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Crab burrows as preferential flow conduits for groundwater flow and transport in salt marshes: a modeling study

Xiao, Kai, Wilson, Alicia M., Li, Hailong, Ryan, Carolyn
Advances in water resources 2019
aeration, burrows, crabs, groundwater flow, hydrochemistry, mathematical models, preferential flow, salinity, salt marshes, samplers, sediments, soil, streams, South Carolina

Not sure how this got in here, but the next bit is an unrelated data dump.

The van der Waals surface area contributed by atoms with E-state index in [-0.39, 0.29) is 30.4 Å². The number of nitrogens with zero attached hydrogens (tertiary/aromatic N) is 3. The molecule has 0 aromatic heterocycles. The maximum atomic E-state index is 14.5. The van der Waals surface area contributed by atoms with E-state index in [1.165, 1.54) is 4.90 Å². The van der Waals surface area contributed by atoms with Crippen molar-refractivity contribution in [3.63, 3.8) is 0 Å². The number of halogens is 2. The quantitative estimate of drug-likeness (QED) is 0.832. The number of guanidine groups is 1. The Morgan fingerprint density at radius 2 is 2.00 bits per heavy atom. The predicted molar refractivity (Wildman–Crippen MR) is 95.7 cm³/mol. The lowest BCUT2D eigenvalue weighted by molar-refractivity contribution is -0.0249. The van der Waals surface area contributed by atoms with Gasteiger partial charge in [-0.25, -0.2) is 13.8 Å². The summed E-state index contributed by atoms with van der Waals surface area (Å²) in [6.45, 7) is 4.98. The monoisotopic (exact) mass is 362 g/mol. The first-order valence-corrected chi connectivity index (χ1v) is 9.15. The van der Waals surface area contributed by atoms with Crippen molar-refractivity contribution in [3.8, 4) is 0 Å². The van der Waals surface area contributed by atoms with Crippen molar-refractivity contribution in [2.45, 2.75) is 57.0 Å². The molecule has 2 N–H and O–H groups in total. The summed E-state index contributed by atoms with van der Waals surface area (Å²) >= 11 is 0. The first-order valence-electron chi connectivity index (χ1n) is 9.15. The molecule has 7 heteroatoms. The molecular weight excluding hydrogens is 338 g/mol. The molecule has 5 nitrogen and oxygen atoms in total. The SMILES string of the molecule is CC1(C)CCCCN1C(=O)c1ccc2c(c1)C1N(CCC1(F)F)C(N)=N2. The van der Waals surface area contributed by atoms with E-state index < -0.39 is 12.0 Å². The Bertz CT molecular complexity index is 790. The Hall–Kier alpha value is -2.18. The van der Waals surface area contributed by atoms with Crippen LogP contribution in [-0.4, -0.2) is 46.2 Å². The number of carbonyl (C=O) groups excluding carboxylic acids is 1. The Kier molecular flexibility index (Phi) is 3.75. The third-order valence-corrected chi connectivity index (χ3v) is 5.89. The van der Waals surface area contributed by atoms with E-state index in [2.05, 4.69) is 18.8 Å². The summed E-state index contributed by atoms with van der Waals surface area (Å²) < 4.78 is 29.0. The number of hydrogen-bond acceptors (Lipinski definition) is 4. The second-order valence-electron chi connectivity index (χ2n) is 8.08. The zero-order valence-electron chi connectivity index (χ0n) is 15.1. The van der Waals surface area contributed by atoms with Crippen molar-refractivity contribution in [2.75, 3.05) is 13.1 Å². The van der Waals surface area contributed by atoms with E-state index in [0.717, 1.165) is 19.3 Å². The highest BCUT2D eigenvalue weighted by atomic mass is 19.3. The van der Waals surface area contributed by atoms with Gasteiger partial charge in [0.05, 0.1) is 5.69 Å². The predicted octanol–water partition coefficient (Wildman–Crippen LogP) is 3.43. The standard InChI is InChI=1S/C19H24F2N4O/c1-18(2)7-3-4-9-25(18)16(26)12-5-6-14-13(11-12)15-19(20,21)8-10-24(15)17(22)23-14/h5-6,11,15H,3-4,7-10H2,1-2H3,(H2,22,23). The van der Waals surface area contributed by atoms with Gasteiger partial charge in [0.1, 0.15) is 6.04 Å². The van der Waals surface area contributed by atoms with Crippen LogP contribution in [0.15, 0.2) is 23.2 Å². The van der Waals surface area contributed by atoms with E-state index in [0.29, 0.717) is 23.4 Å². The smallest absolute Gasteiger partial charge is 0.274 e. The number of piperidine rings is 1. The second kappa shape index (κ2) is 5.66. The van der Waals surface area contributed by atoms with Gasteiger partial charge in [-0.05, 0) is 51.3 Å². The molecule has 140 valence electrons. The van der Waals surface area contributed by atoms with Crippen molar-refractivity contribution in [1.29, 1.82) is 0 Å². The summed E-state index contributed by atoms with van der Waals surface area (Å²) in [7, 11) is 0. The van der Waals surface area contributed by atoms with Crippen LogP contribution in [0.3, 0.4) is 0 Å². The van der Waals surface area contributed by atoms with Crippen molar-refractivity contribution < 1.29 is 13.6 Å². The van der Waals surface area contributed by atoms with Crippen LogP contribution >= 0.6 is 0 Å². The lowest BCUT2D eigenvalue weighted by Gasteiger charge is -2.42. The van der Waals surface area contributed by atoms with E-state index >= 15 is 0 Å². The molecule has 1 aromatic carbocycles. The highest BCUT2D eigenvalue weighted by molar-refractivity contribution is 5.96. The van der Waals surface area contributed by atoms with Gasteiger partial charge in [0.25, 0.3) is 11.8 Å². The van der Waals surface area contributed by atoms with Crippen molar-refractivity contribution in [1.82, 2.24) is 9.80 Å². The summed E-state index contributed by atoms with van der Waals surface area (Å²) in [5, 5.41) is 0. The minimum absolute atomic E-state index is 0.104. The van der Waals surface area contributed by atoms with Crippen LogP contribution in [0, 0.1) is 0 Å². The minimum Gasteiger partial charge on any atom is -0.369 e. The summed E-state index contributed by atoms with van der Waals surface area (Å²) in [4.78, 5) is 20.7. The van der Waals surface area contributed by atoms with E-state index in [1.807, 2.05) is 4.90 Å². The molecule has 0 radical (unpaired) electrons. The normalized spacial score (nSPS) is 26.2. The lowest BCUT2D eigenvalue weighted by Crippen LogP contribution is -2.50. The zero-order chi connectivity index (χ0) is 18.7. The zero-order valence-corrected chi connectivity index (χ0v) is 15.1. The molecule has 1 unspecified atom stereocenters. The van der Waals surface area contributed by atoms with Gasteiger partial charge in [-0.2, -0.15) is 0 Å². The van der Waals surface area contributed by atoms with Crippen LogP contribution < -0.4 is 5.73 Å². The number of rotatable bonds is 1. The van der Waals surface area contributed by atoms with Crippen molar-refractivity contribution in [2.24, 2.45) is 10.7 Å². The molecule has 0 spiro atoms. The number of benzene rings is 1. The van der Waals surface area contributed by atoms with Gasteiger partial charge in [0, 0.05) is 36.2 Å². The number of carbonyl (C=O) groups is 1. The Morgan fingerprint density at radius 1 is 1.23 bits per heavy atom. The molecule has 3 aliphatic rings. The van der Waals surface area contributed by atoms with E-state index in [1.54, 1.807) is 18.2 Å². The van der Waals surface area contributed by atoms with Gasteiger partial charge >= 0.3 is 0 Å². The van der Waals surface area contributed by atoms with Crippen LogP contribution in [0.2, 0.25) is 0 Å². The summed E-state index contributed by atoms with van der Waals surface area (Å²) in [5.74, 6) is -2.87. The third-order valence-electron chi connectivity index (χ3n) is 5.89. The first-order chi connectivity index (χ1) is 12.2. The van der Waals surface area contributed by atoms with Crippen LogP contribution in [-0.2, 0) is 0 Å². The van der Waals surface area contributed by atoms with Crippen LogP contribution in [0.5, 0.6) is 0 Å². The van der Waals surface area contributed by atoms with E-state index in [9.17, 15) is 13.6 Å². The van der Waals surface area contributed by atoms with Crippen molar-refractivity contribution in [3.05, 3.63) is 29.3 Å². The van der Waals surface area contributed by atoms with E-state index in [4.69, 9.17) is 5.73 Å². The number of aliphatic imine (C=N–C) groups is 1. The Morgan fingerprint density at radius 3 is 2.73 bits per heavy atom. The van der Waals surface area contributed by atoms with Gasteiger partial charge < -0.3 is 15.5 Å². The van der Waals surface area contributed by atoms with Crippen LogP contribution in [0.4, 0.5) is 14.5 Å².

Crab burrows can act as preferential flow conduits for pore water-surface water interactions in salt marshes, but the effect of preferential flow on subsurface transport in these tidally-influenced systems is not fully understood. We used numerical models based on salt marshes of North Inlet, South Carolina, to investigate the impacts of crab burrows on porewater salinity. This modeling effort was inspired by field results from North Inlet, where prior field studies that used a combination of tension samplers and passive diffusion samplers measure salinity in crab burrows and in the adjacent sediment matrix found that the minimum salinity (28 PSU) reported by the tension samplers was larger than the maximum salinity (26 PSU) reported by passive diffusion samplers. Two kinds of numerical models were developed to investigate the effect of crab burrows on tidally-driven groundwater flow and salt transport. In the equivalent-continuum model (ECM), crab burrows were included via a shallow surface layer with hydraulic properties representing a bulk average of sediment matrix and crab burrow properties. In the preferential flow model (PFM), an independent high-permeability material was embedded in the surface muddy layer to explicitly simulate preferential flow conduits. The simulated results showed that both models can depict the effect of crab burrow on soil saturation and salt transport in salt marshes. The presence of crab burrows can greatly increase tidally-driven water exchange, improve the intensity and duration of soil aeration and enhance salt transport in salt marshes. The effect of crab burrows on groundwater flow and salt transport varied spatially from the creek bank to marsh interior. PFM models demonstrated that salinity is likely to differ between crab burrows and the sediment matrix, which supports observed differences in results between tension samplers and passive diffusion samplers. These findings may have important implications for practical pore water sampling and hydrochemical investigation in coastal wetlands.